According to the Expert: the Gi Diet - Your Guide to Better Health

You may have heard of the GI diet before; it’s been linked to weight loss, a reduction in the risk of diseases including Type 2 diabetes and heart disease, and improvement of energy levels and mood. Less of a diet, more a long-term lifestyle choice, we spoke to our Expert, Dr. Elisabet Nordstrom, to get the lowdown.

WHAT IS THE GLYCAEMIC INDEX?
The GI, or the Glycaemic Index, is a measurement of how quickly and to what extent certain foods raise your blood sugar levels. The Index runs from 0 to 100, with high GI foods (those over 70 on the scale) being quickly broken down by the body causing a spike in blood sugar levels. Low GI foods (those under 55) are broken down and absorbed more slowly into the blood stream, resulting in a lower and longer-lasting rise in blood sugar and the need for less insulin.

WHY ARE HIGH GI FOODS BAD FOR YOU?
Originally designed for diabetics to monitor blood sugar levels, dieters use the Glycaemic Index to limit their intake of high GI foods. High GI foods are “bad” because they cause a rapid rise in blood sugar, which prompts the pancreas to release the hormone insulin. Insulin’s job is to remove sugar from the bloodstream and direct it to your cells to be used as energy. If it’s not put to use, it’s stored in the body as fat.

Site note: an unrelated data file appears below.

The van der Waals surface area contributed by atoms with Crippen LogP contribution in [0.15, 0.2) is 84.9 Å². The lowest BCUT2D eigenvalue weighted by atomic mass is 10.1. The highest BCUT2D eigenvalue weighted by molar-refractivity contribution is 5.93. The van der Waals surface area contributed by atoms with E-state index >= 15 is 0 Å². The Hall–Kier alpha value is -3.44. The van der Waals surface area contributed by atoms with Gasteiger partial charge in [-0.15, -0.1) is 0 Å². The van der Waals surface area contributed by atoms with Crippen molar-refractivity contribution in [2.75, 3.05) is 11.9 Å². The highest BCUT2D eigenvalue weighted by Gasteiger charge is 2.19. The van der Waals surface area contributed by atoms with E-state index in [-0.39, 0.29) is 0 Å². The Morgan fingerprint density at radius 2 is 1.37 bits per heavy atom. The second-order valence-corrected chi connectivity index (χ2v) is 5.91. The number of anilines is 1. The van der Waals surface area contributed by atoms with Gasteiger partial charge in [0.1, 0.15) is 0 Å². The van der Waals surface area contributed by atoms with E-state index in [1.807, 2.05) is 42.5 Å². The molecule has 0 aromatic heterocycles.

In addition, these rapid spikes in blood sugar also lead to rapid drops in blood sugar and insulin levels, causing food cravings, which can lead to unhealthy snacking.

SO WHAT CAN YOU EAT? 
  • - Low GI foods include beans and legumes, such as lentils, most fruits and low-starch vegetables, nuts and dairy.
  • - Moderate GI foods include sweet potatoes, whole grain breads and cereals, like barley, rye bread and brown rice, ripe bananas and some tropical fruits.
  • - High GI foods include white bread and white rice, boiled potatoes, many breakfast cereals and most melons.

SO IT’S EASY AS THAT?
A low GI diet isn’t completely clear-cut. Many foods that are high in sugar or fat have a low GI – like pizza for example – but it’s still not good for you. This means that you can’t toss the concept of calories out of the window completely. You’ll still need to consider nutritional value and keep portion-size in mind. 

The way foods are processed, prepared and served will also impact a food’s GI ranking. For example, ripe fruits have a higher GI than green ones, overcooked pasta ranks higher than al dente – and so on.

You also need to think about how you combine food. A good tip is to pair high protein food with wholegrain carbohydrates, as protein will slow down the absorption of carbohydrates.

And – of course – you still need to exercise. No diet negates the need for aerobic exercise several times a week!



3 LOW GI PRODUCTS BY ORIFLAME
Natural Balance Shakes
Natural Balance Soups
Natural Balance Bar
Words by: Photographs by: Getty images